As Chelsea wrapped up a comprehensive 3-0 win over Bournemouth on Boxing Day, it was a 12th successive Premier League victory for the Blues, who are now widely considered title favorites.
What’s all the more impressive, however, is the manner with which they have duly dispatched of teams. Following Antonio Conte’s switch to a 3-4-3 formation, they overcame defending champions Leicester 3-0, romped to a 4-0 win over Manchester United and blew Everton away 5-0. In the run, they have won five of the 12 games by a single goal, proving they can not only comfortably despatch of opponents, but can grind out all three points as well.
Monday’s victory over Bournemouth came without the services of key players Diego Costa and N’Golo Kante. The former has scored more league goals (13) than any other player this season, while the latter has significantly bolstered the Blues’ midfield. Yet, despite their absences, Chelsea brushed away Bournemouth with ruthless efficiency. Eden Hazard earned the plaudits with another man of the match display, and deservedly so, but it was another notable showing for Pedro at Stamford Bridge. Like a number of his teammates, Pedro is one who has benefitted tremendously from Conte’s decision to switch a three-man defence.
Operating either side of the striker, the former Barcelona star has the freedom to help attack opposition defenses. By often cutting infield, Pedro opens up space for Victor Moses and Chelsea’s attack is able to blitz opponents with consummate ease.
It’s here where Pedro is such an unpredictable force, maximizing his dribbling and creative talents to punch a hole in the opposition defense and create for others. With the former trait, he can then go for goal himself, which is clear to see at Stamford Bridge where Chelsea have the upper hand and has helped Pedro be directly involved in more home goals (9) than any other player in the Premier League this season.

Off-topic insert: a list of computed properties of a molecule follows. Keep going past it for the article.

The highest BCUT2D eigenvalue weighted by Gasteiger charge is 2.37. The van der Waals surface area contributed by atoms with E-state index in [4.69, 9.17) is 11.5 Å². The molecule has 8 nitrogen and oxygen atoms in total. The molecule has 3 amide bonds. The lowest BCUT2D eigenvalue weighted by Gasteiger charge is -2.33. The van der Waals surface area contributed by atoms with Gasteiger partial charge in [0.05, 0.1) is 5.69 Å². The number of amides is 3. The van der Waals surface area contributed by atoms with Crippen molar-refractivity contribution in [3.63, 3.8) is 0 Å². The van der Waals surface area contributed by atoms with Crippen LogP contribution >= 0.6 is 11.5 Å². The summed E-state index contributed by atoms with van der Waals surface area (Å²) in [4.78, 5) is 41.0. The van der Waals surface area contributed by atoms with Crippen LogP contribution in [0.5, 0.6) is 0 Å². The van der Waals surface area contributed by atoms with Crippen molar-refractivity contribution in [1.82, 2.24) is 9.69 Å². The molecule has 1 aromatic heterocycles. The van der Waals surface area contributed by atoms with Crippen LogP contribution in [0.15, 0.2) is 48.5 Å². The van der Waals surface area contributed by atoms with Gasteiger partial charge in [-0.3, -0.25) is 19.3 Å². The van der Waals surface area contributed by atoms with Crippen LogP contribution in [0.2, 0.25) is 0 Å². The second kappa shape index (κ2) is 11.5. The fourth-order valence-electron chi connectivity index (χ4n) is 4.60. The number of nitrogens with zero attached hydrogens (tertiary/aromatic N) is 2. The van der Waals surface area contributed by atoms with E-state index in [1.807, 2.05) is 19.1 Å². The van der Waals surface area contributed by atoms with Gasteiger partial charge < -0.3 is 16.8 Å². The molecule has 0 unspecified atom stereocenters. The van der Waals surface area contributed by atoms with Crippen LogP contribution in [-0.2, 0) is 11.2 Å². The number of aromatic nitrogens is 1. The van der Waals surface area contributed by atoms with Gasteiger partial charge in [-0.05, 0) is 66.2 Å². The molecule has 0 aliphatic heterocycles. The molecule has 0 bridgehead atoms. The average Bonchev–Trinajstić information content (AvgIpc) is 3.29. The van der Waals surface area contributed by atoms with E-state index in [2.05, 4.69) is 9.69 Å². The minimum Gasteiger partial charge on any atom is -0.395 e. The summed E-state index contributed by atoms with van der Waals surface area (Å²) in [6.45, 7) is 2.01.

What’s more is that Pedro only has four goals and five assists to his name this term, heavily relying on home comforts to help in the final third. His WhoScored rating is a respectable 7.06, but this shoots up to 7.52 at home. That, though, is more down to Chelsea’s dominance in West London, with opponents sitting deeper to put more men behind the ball in a bid to frustrate Conte’s side. It’s a tact that clearly has little effect given the Blues’ fine form, but this presents Pedro with more chances to utilize his dribbling and creative quality.
Away from home, he may be struggling to hit the back of the net or provide that final pass leading to a goal, but it doesn’t take any shine away from his importance to the side. In such a system, it’s vital the attackers help defend from the front to create goalscoring chances and limit pressure upon Thibaut Courtois’ goal.
Hazard does so commendably having won possession in the attacking third more times (18) than any other Premier League player this season, while Pedro impresses in that regard, particularly away from home. An average of 2.4 tackles per 90 away from home is a excellent return for the Spaniard, particularly when compared to regular attacking teammates Hazard (0.8 tackles per 90) and Costa (0.4 tackles per 90).
Evidently, the latter pair prioritize attacking opponents when playing away from home, whereas Pedro instead carries out the necessary defensive responsibilities. Of course, Costa, as the lead striker, is not expected to routinely divert from his goalscoring duties, with his figure expected to be low, but Hazard benefits from the more defensive minded Marcos Alonso behind him. Here, Hazard is allowed greater freedom to put opposition defenses to the sword, safe in the knowledge Alonso is able to provide cover at the back.
Conversely, Pedro has Moses – a winger by trade – operating behind him, meaning the Spain international is required to help cover for the Nigerian. Moses’ greatest asset is his unpredictability in the final third and breaking down the line to exploit the space that Pedro has left. However, as effective as this may be, it may not a viable style in the long term, meaning Pedro has to help apply pressure to opposition defenders or Chelsea run the risk of being caught short at the back. Yet, even if a winger’s greatest quality comes in his ability to stretch opponents, Pedro is happy to sacrifice his goalscoring output, particularly on the road, for the good of the team.
Much of focus may be on Hazard and Costa, with the pair starring in Chelsea’s quest to secure domestic glory, but Pedro is the unsung hero in the final third, both in terms of attacking input and ensuring there is as little pressure applied to the Blues goal as possible. While this limits Pedro’s influence in the final third away from home, he’s still crucial in the current set up for Conte’s side.